In the Chicago area, basic cable Comcast TV service, which displays about 12 channels combined with cable Internet, costs around $67 a month. A portion of this amount, around $12, is spent on taxes. During a year, a subscriber will pay about $800 a year for this bare bones service. Stepping up to an entry level Comcast entertainment package adds about another $600 a year to that service, tipping the scales at a hefty $1400 a year for “TV” and internet.

Content providers quote their prices at introductory levels of $29.99 a month, because paying $120 a month for service is rather expensive. Probably more frustrating than the cost is no matter what service package you choose or what you pay, the consumer cannot pick the individual channels they wish to see – the channels are bundled.

Cable companies have dictated to consumers what programs are provided to the viewer since the first coaxial cable was tightened to the back of a TV. That means if a senior couple signs onto a basic cable package, they will be forced to take MTV as a channel. A thirteen-year old will be forced to take the CSPAN. From a business standpoint, cable services bundle channels together to claim more viewership, but what does it matter to an advertiser if the viewer numbers are large but the demographics are watered down.

After years of continuous growth, cable viewer numbers are on the decline and television content providers are fighting with each other for the costs of viewing rights. In the third quarter of 2010, cable and satellite services lost over 120,000 viewers! Based on this rate, it’s reasonable to think that these providers could stand to lose a total of a half million viewers over a years’ time. Last year during the height of the NHL hock play-offs, Versus (a cable channel) and a noted satellite provider, fought over licensing rights to hockey games, furthering viewers dissatisfaction with TV content delivery services. Even with the exodus of viewers’ and the fighting over licensing, it appears TV content providers still “don’t get it.”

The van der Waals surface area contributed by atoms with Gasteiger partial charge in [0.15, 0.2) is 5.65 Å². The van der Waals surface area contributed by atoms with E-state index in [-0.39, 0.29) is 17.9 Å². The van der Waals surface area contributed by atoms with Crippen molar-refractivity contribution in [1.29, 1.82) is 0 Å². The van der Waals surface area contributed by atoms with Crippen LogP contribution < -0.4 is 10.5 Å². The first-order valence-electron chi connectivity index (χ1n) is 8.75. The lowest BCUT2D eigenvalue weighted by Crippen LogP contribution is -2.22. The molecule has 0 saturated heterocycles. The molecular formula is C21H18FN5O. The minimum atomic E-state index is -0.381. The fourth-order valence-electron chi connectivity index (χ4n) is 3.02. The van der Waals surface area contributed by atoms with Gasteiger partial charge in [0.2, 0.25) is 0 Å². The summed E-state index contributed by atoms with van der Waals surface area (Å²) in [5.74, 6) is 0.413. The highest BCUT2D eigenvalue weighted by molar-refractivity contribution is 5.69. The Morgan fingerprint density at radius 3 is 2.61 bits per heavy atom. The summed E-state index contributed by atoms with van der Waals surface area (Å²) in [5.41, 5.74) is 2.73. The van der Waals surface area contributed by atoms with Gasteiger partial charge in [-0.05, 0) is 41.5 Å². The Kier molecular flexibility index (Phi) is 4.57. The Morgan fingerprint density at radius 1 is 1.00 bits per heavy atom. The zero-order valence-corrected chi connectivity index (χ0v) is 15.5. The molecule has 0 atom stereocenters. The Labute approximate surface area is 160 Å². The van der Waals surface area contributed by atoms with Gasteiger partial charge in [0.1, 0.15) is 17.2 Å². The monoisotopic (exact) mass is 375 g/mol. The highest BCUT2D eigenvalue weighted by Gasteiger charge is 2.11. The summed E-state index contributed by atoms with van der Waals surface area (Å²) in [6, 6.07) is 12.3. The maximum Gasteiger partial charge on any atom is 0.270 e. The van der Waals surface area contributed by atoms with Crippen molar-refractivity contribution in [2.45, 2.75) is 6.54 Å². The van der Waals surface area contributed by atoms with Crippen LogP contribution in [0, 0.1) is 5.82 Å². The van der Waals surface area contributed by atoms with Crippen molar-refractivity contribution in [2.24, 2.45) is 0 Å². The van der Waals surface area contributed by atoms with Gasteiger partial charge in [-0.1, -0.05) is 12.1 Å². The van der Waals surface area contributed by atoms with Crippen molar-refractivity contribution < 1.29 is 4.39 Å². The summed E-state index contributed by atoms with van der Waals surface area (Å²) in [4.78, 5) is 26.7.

Many will argue that the downturn in the economy is causing the migration away from TV and they are correct in a sense. In all purchases there is always a value for cost of purchase delivered. If there is enough perceived value people will pay more for a product or service. Toyota, Honda, and Apple are companies that still command higher prices for their products based on the value they provide. Very simply, people no longer see value in cable or satellite services. Additionally, viewers are not interested in the majority of TV programs they are being forced to take in predetermined packages. Time Warner is now considering a lower cost entry level cable package, but from indications, a choice of individual program / channel selection is nowhere to be found. So grandma and grandpa will still get MTV and Nickelodeon.

Recent announcements from Apple and Google have caught the attention of the major content providers. Apple confirmed that it sold 1 million AppleTV units that allow viewers the ability to watch TV via an internet feed ($99 a box). Both of these industry pioneers realize TV as we now know it will undergo radical changes in the next 5 years. Content providers such as Comcast, ATT and Time Warner are still fighting to hold onto the dying business model that has earned them billions of dollars, but the writing is on the wall. As of this article’s writing, Comcast had received tentative approval for a Comcast / NBC deal that would link the content provider and content delivery service together. Time will tell if the merger will benefit consumers, but based on Comcast’s past record, don’t hold your breath.

Internet-delivered content is coming and people will be able to choose what they want to watch and when they want to watch it without having to support programs or channels they don’t want to watch. Netflix provides an $8 a month service is a great deal for viewers. Hulu offers a great free service and an even better $7.99 a month service. Being able to pick and chose what you want in entertainment is a novel concept, but one proven already by the online music business model. Give the people what they want, when they want it. This is a far cry from content providers who want to bundle phone, television and cable service in one neat package and force the consumer.

The change is coming quickly. People are becoming much more knowledgeable about their options. Also, you can expect narrowly defined networks that reach motivated target audiences, similar to the demographic targeting that took place with topic specialized magazines about 15 years ago. Advertisers will be able to reach a very concentrated target audience by using these networks. There will be new players in the entertainment business and hopefully an opportunity to choose your content instead of being forced to watch a Lady GaGa video with her in a meat dress.